Ministry of Injustice

Ministry of Injustice
The Ministry of Justice has recently conducted an extensive review of the operation of all Tribunals Services across the board. From a tax perspective, there has been particular interest in the review of the VAT & Duties Tribunals, the Commissioners, and Special Commissioners.


Following the 2005 merger of the Inland Revenue and HM Customs & Excise, it clearly makes sense to bring together the appeals procedures so that there is a common system across the taxes.


The Tribunal Service itself has only been in existence since April 2006. The intention behind the creation of the Tribunals Services was to:


Ensure that Tribunals were visibly independent of original decision makers;
Make it easier for users to understand the process of seeking redress;
Bring improved quality and efficiencies of scale to the provision of administrative and management support;

Allow the implementation of a national organisation, with a regional structure promoting a strong local presence; and
Create an environment where best practice could be identified and developed throughout the organisation.

The Government has stated that the Tribunals Service has, from the outset, had a commitment to pioneering new ways of providing justice to the public. As part of the changes, the Government has established an Early Dispute Resolution Project.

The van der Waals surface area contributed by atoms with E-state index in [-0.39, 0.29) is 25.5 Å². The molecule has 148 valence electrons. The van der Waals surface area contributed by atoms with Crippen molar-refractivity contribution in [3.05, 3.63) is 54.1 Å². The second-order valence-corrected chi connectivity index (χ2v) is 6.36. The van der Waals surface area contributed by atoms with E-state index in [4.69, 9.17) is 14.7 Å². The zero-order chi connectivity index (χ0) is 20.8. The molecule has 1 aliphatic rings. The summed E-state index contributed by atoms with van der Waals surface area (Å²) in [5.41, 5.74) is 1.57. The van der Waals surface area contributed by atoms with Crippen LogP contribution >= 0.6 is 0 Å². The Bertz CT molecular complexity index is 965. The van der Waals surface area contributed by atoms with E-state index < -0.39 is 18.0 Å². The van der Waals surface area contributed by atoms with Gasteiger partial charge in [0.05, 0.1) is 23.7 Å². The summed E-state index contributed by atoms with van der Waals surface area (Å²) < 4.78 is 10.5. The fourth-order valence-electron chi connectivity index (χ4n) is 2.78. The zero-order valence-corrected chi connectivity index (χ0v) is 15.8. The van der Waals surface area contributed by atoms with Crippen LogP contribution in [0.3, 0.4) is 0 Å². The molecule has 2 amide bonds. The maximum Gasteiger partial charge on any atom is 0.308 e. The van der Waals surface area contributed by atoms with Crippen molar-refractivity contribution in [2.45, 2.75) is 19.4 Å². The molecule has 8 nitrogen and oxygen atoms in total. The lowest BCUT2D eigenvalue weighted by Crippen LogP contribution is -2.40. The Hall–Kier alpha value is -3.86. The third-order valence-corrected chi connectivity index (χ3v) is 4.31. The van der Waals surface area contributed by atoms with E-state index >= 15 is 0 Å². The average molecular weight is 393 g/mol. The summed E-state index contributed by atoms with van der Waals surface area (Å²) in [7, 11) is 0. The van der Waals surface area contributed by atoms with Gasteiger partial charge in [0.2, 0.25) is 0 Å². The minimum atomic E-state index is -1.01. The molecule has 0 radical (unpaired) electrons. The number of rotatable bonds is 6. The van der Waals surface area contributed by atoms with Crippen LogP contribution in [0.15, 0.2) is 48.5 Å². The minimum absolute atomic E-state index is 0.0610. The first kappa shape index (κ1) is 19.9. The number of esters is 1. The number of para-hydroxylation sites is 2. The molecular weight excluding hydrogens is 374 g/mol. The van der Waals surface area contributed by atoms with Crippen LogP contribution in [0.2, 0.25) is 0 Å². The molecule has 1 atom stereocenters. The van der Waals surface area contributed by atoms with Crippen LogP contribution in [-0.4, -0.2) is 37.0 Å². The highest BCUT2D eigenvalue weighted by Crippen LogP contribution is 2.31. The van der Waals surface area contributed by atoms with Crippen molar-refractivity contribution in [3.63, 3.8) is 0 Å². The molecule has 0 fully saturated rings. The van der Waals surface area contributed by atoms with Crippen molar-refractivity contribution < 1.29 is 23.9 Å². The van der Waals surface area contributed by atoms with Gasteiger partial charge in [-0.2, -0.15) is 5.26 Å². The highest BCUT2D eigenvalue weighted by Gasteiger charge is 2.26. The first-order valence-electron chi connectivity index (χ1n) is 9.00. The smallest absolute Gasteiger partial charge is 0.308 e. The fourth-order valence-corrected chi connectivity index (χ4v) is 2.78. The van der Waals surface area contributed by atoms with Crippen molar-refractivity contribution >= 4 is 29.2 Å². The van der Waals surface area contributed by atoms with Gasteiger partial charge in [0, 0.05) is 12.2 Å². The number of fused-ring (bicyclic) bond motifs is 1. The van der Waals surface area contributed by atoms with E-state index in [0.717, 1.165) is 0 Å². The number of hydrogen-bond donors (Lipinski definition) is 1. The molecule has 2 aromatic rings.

This has been trialled in the Employment and Social Security Tribunal and the Child Support Tribunal. Mediation and other forms of alternative dispute resolution will be used increasingly in the justice system, and will be extended to the Tax Tribunals in due course. These pilots are designed to test whether alternative dispute resolutions techniques can be effective in resolving Tribunal cases, and to make recommendations about the role of these techniques as future mainstream services.


Hopefully, this will be an improvement on the current reconsideration procedures used in VAT (although it will be entirely new for Direct Taxes), which appear to have become something of a ‘rubber-stamping exercise’ over the past few years.


A recent survey for HMRC by KPMG showed the costs of going to Tribunal and the inadequate reconsideration process to be two major irritants to business. Sadly, HMRC’s stock response has been to say that these are not its responsibility, and are being dealt with by the Ministry of Justice. The Government states that the proposed Early Dispute Resolution proposals can provide more efficient and effective remedies, at lower cost and with less pressure on users. Only time will tell.


Andrew Needham